Tuesday, 4 August 2015

Izumi Tabata: mystery of the effective 4min workout


Tabata has come to mean  interval training or high-intensity interval training (HIIT) but it features the following characteristics:

1. very very high intensity 
2. a rapid dense workout 
3. short periods of rest 
4. as many repetitions as possible (up to about 8)


The Tabata Protocol was created by Dr. Izumi Tabata alongside Irisawa Koichi, head coach of the Japanese speed skating team. Tthey were increasingly aware of the apparent success of including short bursts of very intense exercise within the training. The results seemed to indicate such a training method was just as effective as moderate, longer duration exercise.  In a 1996 study, Tabata found that this type of high-intensity interval training showed excellent results for boosting a person's aerobic and anaerobic conditioning.

Tabata Seminal Study

One group of moderately trained students performed an hour of steady cardiovascular exercise on a stationary bike five times a week. The other group did a 10-minute warmup on the bike, followed by four minutes of Tabata intervals, four times a week – plus one 30-minute session of steady exercise with two minutes of intervals.

The results were startling. After six weeks of testing, the group following Tabata's plan – exercising for just 88 minutes a week – had increased their anaerobic capacity by 28% and their VO2 max, a key indicator of cardiovascular health and maximal aerobic power, by 15%. The control group, who trained for five hours every week, also improved their VO2 max, but by 10% – and their training had no effect on anaerobic capacity.

Tabata-style sprinting improved anbaerobic capacity while the long-duration group did not.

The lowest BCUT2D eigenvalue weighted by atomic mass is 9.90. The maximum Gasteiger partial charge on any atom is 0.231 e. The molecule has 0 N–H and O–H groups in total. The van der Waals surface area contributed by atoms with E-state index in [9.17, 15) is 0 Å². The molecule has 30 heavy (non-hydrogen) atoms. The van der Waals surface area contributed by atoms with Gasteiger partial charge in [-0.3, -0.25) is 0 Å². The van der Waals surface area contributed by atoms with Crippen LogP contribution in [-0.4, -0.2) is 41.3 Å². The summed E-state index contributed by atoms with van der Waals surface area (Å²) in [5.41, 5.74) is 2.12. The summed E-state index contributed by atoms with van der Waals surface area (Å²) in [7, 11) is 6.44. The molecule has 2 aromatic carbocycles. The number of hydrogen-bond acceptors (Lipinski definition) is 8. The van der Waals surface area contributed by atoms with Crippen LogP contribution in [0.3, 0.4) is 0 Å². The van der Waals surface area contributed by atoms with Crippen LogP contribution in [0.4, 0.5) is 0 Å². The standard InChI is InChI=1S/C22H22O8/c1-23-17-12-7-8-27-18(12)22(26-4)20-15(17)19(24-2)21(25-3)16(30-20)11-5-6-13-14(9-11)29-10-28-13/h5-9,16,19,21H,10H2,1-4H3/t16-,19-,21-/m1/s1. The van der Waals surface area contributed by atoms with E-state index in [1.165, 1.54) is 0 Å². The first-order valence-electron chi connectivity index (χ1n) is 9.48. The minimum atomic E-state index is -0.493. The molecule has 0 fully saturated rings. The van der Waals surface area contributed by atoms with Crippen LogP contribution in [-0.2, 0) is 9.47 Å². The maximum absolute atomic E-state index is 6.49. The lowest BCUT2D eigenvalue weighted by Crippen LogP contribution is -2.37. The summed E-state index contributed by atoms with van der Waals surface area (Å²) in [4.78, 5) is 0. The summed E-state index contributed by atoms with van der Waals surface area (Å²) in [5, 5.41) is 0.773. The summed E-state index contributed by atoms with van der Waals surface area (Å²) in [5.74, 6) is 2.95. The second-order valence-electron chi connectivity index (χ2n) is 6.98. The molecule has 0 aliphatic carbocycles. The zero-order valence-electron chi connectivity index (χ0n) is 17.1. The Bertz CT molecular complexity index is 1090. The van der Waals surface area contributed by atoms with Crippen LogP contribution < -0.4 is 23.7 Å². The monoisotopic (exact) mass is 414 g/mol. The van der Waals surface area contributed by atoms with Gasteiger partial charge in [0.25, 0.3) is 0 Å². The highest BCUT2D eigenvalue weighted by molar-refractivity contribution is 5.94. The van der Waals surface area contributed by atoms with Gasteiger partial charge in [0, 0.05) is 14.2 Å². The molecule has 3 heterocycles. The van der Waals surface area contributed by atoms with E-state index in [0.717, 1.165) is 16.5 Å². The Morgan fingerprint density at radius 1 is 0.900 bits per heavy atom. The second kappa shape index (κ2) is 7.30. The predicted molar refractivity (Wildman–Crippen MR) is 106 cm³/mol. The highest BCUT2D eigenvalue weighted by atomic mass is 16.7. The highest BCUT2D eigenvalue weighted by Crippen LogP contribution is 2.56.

Hidden Benefit

However there was another important benefit. Tabata protocol burns approximately an extra 150 calories in the 12 hours after exercise, even at rest, due to the effect of excess post-exercise oxygen consumption

HIIT vs Stead State

HIIT/tabata seem better than the same amount of steady state (even) activity. Tremblay et al.  compared HIIE and steady state aerobic exercise and found that after 24 weeks subjects in the HIIE group lost more subcutaneous fat, as measured by skin folds, compared to a steady state exercise group when exercise volume was taken into account (Table 1). More recently, Trapp et al. [5] conducted an HIIE program for 15 weeks with three weekly 20-minute HIIE sessions in young women. HIIE consisted of an 8-second sprint followed by 12 s of low intensity cycling. Another group of women carried out an aerobic cycling protocol that consisted of steady state cycling at 60% for 40 min. Results showed that women in the HIIE group lost significantly more subcutaneous fat (2.5 kg) than those in the steady state aerobic exercise program (Figure 2(a)).

 Mourier et al. [40] found a 48% reduction in visceral fat, measured by MRI, compared to an 18% decrease in subcutaneous fat following an exercise regimen consisting of steady state exercise two days per week and HIIE one day a week for 8 weeks in type 2 diabetic men and women

Which Exercise?

Although the original conducted involved using a stationary exercise bike these also work well:
  • Rowing machine
  • Burpees
  • Squat thrusts
  • Hill climbers
  • High knees
  • Squat jumps
  • Sprints
  • Shuttle runs
 Further Reading

A. Tremblay, J.-A. Simoneau, and C. Bouchard, “Impact of exercise intensity on body fatness and skeletal muscle metabolism,” Metabolism, vol. 43, no. 7, pp. 814–818, 1994. View at Publisher · View at Google Scholar
A. Mourier, J.-F. Gautier, E. De Kerviler et al., “Mobilization of visceral adipose tissue related to the improvement in insulin sensitivity in response to physical training in NIDDM: effects of branched-chain amino acid supplements,” Diabetes Care, vol. 20, no. 3, pp. 385–391, 1997. View at Google Schol
G. Trapp, D. J. Chisholm, J. Freund, and S. H. Boutcher, “The effects of high-intensity intermittent exercise training on fat loss and fasting insulin levels of young women,” International Journal of Obesity, vol. 32, no. 4, pp. 684–691, 2008. View at Publisher · View at Google Scholar · View at PubMed · View at Scopus


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